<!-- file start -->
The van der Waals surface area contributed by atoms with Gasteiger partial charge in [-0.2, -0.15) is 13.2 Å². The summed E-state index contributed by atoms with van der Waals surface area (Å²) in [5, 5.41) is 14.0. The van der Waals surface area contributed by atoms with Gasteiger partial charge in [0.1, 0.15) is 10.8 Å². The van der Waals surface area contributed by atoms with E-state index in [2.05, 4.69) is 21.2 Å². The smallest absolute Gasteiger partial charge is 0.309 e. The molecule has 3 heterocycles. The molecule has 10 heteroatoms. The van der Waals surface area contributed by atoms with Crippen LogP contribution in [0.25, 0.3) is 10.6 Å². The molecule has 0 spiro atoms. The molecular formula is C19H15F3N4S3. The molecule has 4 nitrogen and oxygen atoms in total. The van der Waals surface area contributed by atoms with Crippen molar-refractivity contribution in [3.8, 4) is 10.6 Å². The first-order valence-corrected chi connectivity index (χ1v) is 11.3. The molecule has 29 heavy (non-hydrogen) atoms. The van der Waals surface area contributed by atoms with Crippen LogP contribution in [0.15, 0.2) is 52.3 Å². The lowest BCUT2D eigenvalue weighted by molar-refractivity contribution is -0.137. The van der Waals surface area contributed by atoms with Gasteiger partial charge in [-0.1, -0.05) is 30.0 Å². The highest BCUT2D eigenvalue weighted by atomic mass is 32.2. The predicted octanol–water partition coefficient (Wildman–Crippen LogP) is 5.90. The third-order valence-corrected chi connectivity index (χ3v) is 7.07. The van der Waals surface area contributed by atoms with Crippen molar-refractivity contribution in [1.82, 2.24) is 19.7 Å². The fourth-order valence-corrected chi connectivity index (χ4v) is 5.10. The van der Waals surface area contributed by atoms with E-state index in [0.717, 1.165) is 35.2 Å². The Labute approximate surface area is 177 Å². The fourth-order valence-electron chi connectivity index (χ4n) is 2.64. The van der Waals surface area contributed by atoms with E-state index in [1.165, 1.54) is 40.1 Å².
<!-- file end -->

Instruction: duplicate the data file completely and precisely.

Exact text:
The van der Waals surface area contributed by atoms with Gasteiger partial charge in [-0.2, -0.15) is 13.2 Å². The summed E-state index contributed by atoms with van der Waals surface area (Å²) in [5, 5.41) is 14.0. The van der Waals surface area contributed by atoms with Gasteiger partial charge in [0.1, 0.15) is 10.8 Å². The van der Waals surface area contributed by atoms with E-state index in [2.05, 4.69) is 21.2 Å². The smallest absolute Gasteiger partial charge is 0.309 e. The molecule has 3 heterocycles. The molecule has 10 heteroatoms. The van der Waals surface area contributed by atoms with Crippen LogP contribution in [0.25, 0.3) is 10.6 Å². The molecule has 0 spiro atoms. The molecular formula is C19H15F3N4S3. The molecule has 4 nitrogen and oxygen atoms in total. The van der Waals surface area contributed by atoms with Crippen molar-refractivity contribution in [3.8, 4) is 10.6 Å². The first-order valence-corrected chi connectivity index (χ1v) is 11.3. The molecule has 29 heavy (non-hydrogen) atoms. The van der Waals surface area contributed by atoms with Crippen LogP contribution in [0.15, 0.2) is 52.3 Å². The lowest BCUT2D eigenvalue weighted by molar-refractivity contribution is -0.137. The van der Waals surface area contributed by atoms with Gasteiger partial charge in [-0.1, -0.05) is 30.0 Å². The highest BCUT2D eigenvalue weighted by atomic mass is 32.2. The predicted octanol–water partition coefficient (Wildman–Crippen LogP) is 5.90. The third-order valence-corrected chi connectivity index (χ3v) is 7.07. The van der Waals surface area contributed by atoms with Crippen molar-refractivity contribution in [1.82, 2.24) is 19.7 Å². The fourth-order valence-corrected chi connectivity index (χ4v) is 5.10. The van der Waals surface area contributed by atoms with E-state index in [0.717, 1.165) is 35.2 Å². The Labute approximate surface area is 177 Å². The fourth-order valence-electron chi connectivity index (χ4n) is 2.64. The van der Waals surface area contributed by atoms with E-state index in [1.165, 1.54) is 40.1 Å².